When the trucks stops, the crate continues to move forward with the original velocity at which it had been traveling since there is no friction to stop the crate from moving. Since the crate is not attached to the truck, it will not stop at the same rate as the truck and will slide toward the cab of the truck as the truck slows down.

This is the reason why tie-downs are so important as it keeps objects fixed to the truck so that they undergo the same forces that are acting on the truck.

### Example Question #5 : Newton's Laws

Conceptual

Which of these is NOT an example of inertia?

A child riding a merry-go-round lets go and is thrown off the ride

A passenger is thrown forward when his car collides with a wall

The force a hammer exerts on a nail is the same as the force the nail exerts on the hammer

A satellite rotating in outer space will continue to spin at roughly the same rate

A construction worker pushes a metal box and notices it is harder make the box start moving than it is to push it at a constant velocity

The force a hammer exerts on a nail is the same as the force the nail exerts on the hammer

Explanation:

Newton's first law says that an object in motion will remain in motion in the same direction unless acted upon by an outside force; an object at rest will remain at rest unless acted upon by an outside force.

In the example of the car hitting the wall, the passenger continues travelling at the same speed that the car was moving directly before impact. He does not stop his forward motion until an outside force (his seatbelt) stops him.

In the example of the satellite, the rotation of the satellite can only change rate if an outside force interferes. Because there are no forces to affect the satellite's spinning, it will continue to do so as per Newton's first law.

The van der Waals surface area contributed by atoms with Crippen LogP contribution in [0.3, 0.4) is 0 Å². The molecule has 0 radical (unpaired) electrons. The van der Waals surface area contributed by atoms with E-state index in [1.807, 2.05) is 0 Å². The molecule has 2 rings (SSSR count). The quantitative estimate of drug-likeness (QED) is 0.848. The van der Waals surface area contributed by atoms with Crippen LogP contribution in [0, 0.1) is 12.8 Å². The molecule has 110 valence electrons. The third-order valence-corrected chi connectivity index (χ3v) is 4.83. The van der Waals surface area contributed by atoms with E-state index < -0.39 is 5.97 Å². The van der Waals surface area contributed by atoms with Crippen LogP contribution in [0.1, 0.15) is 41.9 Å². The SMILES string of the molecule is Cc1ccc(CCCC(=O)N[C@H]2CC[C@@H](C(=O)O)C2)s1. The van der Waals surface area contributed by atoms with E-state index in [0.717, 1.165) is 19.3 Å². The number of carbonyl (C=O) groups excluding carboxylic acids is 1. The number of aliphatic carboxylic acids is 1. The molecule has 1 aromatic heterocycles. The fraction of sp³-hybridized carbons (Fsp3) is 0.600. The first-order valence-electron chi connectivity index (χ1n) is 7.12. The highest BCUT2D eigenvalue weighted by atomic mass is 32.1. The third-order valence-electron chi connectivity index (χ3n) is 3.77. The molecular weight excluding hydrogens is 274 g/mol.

In the example of the construction worker, the box was at rest and therefore resisted any change to being at rest. Once it is in motion, it will continue in motion in the same direction. This principle is the same reason why static coefficients of friction are generally greater than kinetic coefficients of friction.

In the example of the child on the merry-go-round, the important part of Newton's first law to recall is that objects will remain in motion in the same direction. The rotational motion of the child will result in a constantly changing velocity in the direction tangent to the edge of the ride. Once the child lets go, she will move in a straight line directly off of the ride.

The hammer and nail example illustrates Newton's third law, but has no bearing on the principle of inertia.

### Example Question #6 : Newton's Laws

While pushing a very heavy box, Derek notices that it was much harder for him to get the box to start moving than it was for him to get the box to continue to move once it had started. This is an example of which mechanics principle?

Newton's first law

Newton's second law

Law of frictional force

Newton's third law

Law of universal gravitation

Newton's first law

Explanation:

This is an example of Newton's first law: an object at rest will remain at rest, and an object in motion will remain in motion in that direction, unless acted upon by an outside force.

Inertia is effectively nature's way of trying to avoid change. This explains why the box is hard to move while it is still; it requires change to get it to move from rest to moving. It is easier to continue motion when it is moving because it requires much less change to keep it moving in the same direction.

Mathematically, this principle dictates that the coefficient of static friction will always be greater than the coefficient of kinetic friction.

### Example Question #1 : Understanding Newton's First Law

In the absence of an external force, a moving object will

Slow down and eventually come to a stop

Move with constant velocity

Stop immediately

Go faster and faster

Move with constant velocity

Explanation:

According to Newton’s First law, an object in motion will remain in motion until there is an external force acting on this.  This is observable in the real world as marbles will continue to roll until they are slowed down by friction or stopped by a wall or a person or some other external force.

### Example Question #1 : Understanding Newton's Second Law

Which of the following is not a part of Newton's second law?

Force

Mass

Displacement

Acceleration

Displacement

Explanation:

Newton's 2nd law states . Therefore, all we need is a force, a mass, and an acceleration!

### Example Question #2 : Understanding Newton's Second Law

A block is pushed with  newtons of force. What other information do we need in order to find the acceleration of the block?

Initial velocity

Mass

Work done on the block

Acceleration due to gravity

Final velocity

Mass

Explanation:

Newton's second law states that .

If we know the force, , then we only need to know the mass, , in order to find acceleration.

### Example Question #3 : Understanding Newton's Second Law

orange falls from a tree. What is the force of gravity on the orange?